We want to research to help you. We will travel anywhere in the state of California to discuss your legal rights. Are you concerned about COVID? So are we. We can do the counseling remotely, via Zoom or in a safe location. And the consultation is free. We also promise not to ask for a penny unless we recover for you.
Michael Ehline is the head attorney at the Ehline Law Firm APLC, based out of Los Angeles. He and his team of skilled attorneys specialize in personal injury and veterans’ cases. A veteran himself, Ehline served in the United States Marine Corps. He believes in the undeniable bond between vets and the responsibility of the nation to keep care of them both abroad and at home. As a disabled vet himself, Ehline’s number one task in his law firm is to take care of his comrades in arms.
No matter what the branch, Ehline Law is here for you. If the confusing mix of info, forms, and agencies has got you confused, that is what we are here for. We fight to the end. In my time in the Corps, I was doing my part. However, I saw true heroes wear the uniform. It is the honor of my life to have served alongside them. If you need any help with any issues listed above, call the number below or reach out to me 24 / 7. Contact us any time, day or night, seven days a week, for more info at email@example.com.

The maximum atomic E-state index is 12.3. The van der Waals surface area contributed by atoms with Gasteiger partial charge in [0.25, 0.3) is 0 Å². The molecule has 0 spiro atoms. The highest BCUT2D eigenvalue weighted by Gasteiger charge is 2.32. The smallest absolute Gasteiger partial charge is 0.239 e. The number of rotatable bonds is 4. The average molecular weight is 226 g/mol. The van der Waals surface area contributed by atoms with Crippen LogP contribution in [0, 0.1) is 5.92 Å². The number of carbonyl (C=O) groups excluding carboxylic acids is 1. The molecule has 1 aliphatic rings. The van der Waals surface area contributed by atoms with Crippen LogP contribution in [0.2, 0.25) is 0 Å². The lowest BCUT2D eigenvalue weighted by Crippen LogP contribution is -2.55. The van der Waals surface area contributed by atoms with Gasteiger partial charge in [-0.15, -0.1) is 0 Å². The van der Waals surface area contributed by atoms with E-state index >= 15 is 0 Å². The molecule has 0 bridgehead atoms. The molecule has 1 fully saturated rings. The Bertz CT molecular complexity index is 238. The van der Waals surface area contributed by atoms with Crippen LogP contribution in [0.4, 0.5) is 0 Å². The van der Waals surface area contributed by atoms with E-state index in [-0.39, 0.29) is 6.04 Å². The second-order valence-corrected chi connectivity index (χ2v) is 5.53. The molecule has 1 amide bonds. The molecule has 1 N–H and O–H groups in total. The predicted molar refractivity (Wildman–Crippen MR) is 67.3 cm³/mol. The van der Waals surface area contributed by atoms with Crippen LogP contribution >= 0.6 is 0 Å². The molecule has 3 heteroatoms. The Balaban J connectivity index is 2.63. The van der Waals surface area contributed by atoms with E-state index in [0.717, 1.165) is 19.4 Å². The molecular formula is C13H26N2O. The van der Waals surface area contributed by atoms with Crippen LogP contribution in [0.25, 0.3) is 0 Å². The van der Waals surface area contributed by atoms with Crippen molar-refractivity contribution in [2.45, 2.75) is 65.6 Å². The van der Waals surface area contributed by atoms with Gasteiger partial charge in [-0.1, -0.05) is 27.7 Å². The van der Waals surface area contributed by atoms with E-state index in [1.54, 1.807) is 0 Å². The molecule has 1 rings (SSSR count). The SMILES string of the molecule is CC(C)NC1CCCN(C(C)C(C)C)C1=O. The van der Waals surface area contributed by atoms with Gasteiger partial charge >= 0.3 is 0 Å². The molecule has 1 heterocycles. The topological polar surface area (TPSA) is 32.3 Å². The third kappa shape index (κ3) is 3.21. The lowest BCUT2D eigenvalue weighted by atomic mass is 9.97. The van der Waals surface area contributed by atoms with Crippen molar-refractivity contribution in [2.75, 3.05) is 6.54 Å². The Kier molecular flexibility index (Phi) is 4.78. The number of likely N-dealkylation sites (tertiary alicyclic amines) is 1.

Michael is a managing partner at the nationwide Ehline Law Firm, Personal Injury Attorneys, APLC. He’s an inactive Marine and became a lawyer in the California State Bar Law Office Study Program, later receiving his J.D. from UWLA School of Law. Michael has won some of the world’s largest motorcycle accident settlements.